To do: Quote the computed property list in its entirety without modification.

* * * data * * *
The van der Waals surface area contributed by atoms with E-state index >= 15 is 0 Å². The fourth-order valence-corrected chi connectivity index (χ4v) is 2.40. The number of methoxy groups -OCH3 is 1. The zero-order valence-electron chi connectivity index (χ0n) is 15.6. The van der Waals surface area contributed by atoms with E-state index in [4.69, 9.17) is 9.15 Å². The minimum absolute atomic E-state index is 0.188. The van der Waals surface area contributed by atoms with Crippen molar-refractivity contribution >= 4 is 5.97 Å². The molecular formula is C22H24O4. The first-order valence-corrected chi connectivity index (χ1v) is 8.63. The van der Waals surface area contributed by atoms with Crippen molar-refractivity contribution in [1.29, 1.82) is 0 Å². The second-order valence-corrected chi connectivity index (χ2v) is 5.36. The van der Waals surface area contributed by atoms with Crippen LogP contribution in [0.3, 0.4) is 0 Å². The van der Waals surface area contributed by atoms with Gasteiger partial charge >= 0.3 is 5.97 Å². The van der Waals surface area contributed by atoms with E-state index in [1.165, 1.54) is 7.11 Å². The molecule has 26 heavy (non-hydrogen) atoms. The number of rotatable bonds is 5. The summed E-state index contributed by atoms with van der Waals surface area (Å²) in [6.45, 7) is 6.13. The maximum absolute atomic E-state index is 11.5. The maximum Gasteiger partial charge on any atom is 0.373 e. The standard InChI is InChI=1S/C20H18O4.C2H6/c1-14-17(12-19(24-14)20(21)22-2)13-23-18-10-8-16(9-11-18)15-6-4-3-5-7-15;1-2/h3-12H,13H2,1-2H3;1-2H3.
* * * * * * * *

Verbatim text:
The van der Waals surface area contributed by atoms with E-state index >= 15 is 0 Å². The fourth-order valence-corrected chi connectivity index (χ4v) is 2.40. The number of methoxy groups -OCH3 is 1. The zero-order valence-electron chi connectivity index (χ0n) is 15.6. The van der Waals surface area contributed by atoms with E-state index in [4.69, 9.17) is 9.15 Å². The minimum absolute atomic E-state index is 0.188. The van der Waals surface area contributed by atoms with Crippen molar-refractivity contribution >= 4 is 5.97 Å². The molecular formula is C22H24O4. The first-order valence-corrected chi connectivity index (χ1v) is 8.63. The van der Waals surface area contributed by atoms with Crippen molar-refractivity contribution in [1.29, 1.82) is 0 Å². The second-order valence-corrected chi connectivity index (χ2v) is 5.36. The van der Waals surface area contributed by atoms with Crippen LogP contribution in [0.3, 0.4) is 0 Å². The van der Waals surface area contributed by atoms with Gasteiger partial charge >= 0.3 is 5.97 Å². The van der Waals surface area contributed by atoms with E-state index in [1.165, 1.54) is 7.11 Å². The molecule has 26 heavy (non-hydrogen) atoms. The number of rotatable bonds is 5. The summed E-state index contributed by atoms with van der Waals surface area (Å²) in [6.45, 7) is 6.13. The maximum absolute atomic E-state index is 11.5. The maximum Gasteiger partial charge on any atom is 0.373 e. The standard InChI is InChI=1S/C20H18O4.C2H6/c1-14-17(12-19(24-14)20(21)22-2)13-23-18-10-8-16(9-11-18)15-6-4-3-5-7-15;1-2/h3-12H,13H2,1-2H3;1-2H3.